Former President Barack Obama commemorated the life and legacy of author Toni Morrison, who died Monday night at the age of 88, honoring “her masterful will” and her “fusion of the African American story within the American story.”
“Toni Morrison was a national treasure. Her writing was not just beautiful but meaningful — a challenge to our conscience and a call to greater empathy,” he said in a statement.
Time is no match for Toni Morrison. In her writing, she sometimes toyed with it, warping and creasing it, bending it to her masterful will. In her life’s story, too, she treated time nontraditionally. A child of the Great Migration who’d lifted up new, more diverse voices in American literature as an editor, Toni didn’t publish her first novel until she was 39 years old. From there followed an ascendant career—a Pulitzer, a Nobel, and so much more—and with it, a fusion of the African American story within the American story. Toni Morrison was a national treasure. Her writing was not just beautiful but meaningful—a challenge to our conscience and a call to greater empathy. She was as good a storyteller, as captivating, in person as she was on the page. And so even as Michelle and I mourn her loss and send our warmest sympathies to her family and friends, we know that her stories—that our stories—will always be with us, and with those who come after, and on and on, for all time.
As president, Obama awarded the trailblazing author the Presidential Medal of dom in 2012, honoring her career in centering the lives and histories of African Americans.
“As a single mother working at a publishing company by day, she would carve out a little time in the evening to write, often with her two sons pulling on her hair and tugging at her earrings. Once, a baby spit up on her tablet so she wrote around it. Circumstances may not have been ideal, but the words that came out were magical,” Obama said at the ceremony.
“Toni Morrison’s prose brings us that kind of moral and emotional intensity that few writers ever attempt. From ‘Song of Solomon’ to ‘Beloved,’ Toni reaches us deeply, using a tone that is lyrical, precise, distinct, and inclusive,” he continued. “She believes that language ‘arcs toward the place where meaning might lie.’ The rest of us are lucky to be following along for the ride.”
“I remember reading ‘Song of Solomon’ when I was a kid and not just trying to figure out how to write, but also how to be and how to think,” he added later, referring to her 1977 novel.
Obama also cited Morrison while reflecting on his favorite books during an interview with then-New York Times book critic Michiko Kakutani, shortly before he left office in 2017.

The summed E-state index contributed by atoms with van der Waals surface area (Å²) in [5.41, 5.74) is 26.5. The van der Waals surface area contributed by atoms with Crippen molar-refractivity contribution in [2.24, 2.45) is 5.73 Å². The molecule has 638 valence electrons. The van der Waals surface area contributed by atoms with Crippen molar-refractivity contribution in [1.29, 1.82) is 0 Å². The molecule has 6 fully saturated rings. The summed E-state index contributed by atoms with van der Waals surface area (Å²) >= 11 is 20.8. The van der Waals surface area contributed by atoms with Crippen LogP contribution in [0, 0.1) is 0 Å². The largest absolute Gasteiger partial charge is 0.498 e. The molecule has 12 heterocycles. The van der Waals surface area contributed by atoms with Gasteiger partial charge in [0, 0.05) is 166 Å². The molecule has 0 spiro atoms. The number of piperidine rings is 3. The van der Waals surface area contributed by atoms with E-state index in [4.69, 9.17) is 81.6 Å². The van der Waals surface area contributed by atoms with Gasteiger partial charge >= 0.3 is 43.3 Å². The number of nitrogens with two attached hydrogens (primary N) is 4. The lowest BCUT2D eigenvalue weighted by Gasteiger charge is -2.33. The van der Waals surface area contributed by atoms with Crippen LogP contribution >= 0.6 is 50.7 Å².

“I think Toni Morrison’s writings — particularly ‘Song of Solomon’ is a book I think of when I imagine people going through hardship,” he said. “That it’s not just pain, but there’s joy and glory and mystery.”
Former first lady Michelle Obama has also mentioned the book as a source of inspiration. In 2018, she told The New York Times that she has read the novel three times.
“I rarely have time to reread books, but ‘Song of Solomon,’ every time I pick it up, I’m pulled into that story,” she told Today show host Jenna Bush Hager earlier this year.
Morrison, best known for the Pulitzer Prize-winning novel “Beloved,” died Monday night in New York City of unspecified causes, her publisher, Knopf, said Tuesday. In 1993, she became the first Black woman to be awarded the Nobel Prize for Literature.
In a rare step for her, Morrison endorsed Obama in 2008, writing in a letter that she chose the then-Illinois senator over his primary opponent, Hillary Clinton, for his “creative imagination,” calling him “the man for this time.”
In thinking carefully about the strengths of the candidates, I stunned myself when I came to the following conclusion: that in addition to keen intelligence, integrity and a rare authenticity, you exhibit something that has nothing to do with age, experience, race or gender and something I don’t see in other candidates. That something is a creative imagination which coupled with brilliance equals wisdom. It is too bad if we associate it only with gray hair and old age. Or if we call searing vision naïveté. Or if we believe cunning is insight. Or if we settle for finessing cures tailored for each ravaged tree in the forest while ignoring the poisonous landscape that feeds and surrounds it. Wisdom is a gift; you can’t train for it, inherit it, learn it in a class, or earn it in the workplace–that access can foster the acquisition of knowledge, but not wisdom.
In 2012, she told The Guardian that attending Obama’s first inauguration in 2009 was “the first time she felt truly American.”
“I felt very powerfully patriotic when I went to the inauguration of Barack Obama. I felt like a kid. The marines and the flag, which I never look at — all of a sudden it looked … nice. Worthy,” Morrison said. “It only lasted a couple of hours. But I was amazed, that music that I really don’t like — God Bless America is a dumb song; I mean it’s not beautiful. But I really felt that, for that little moment.”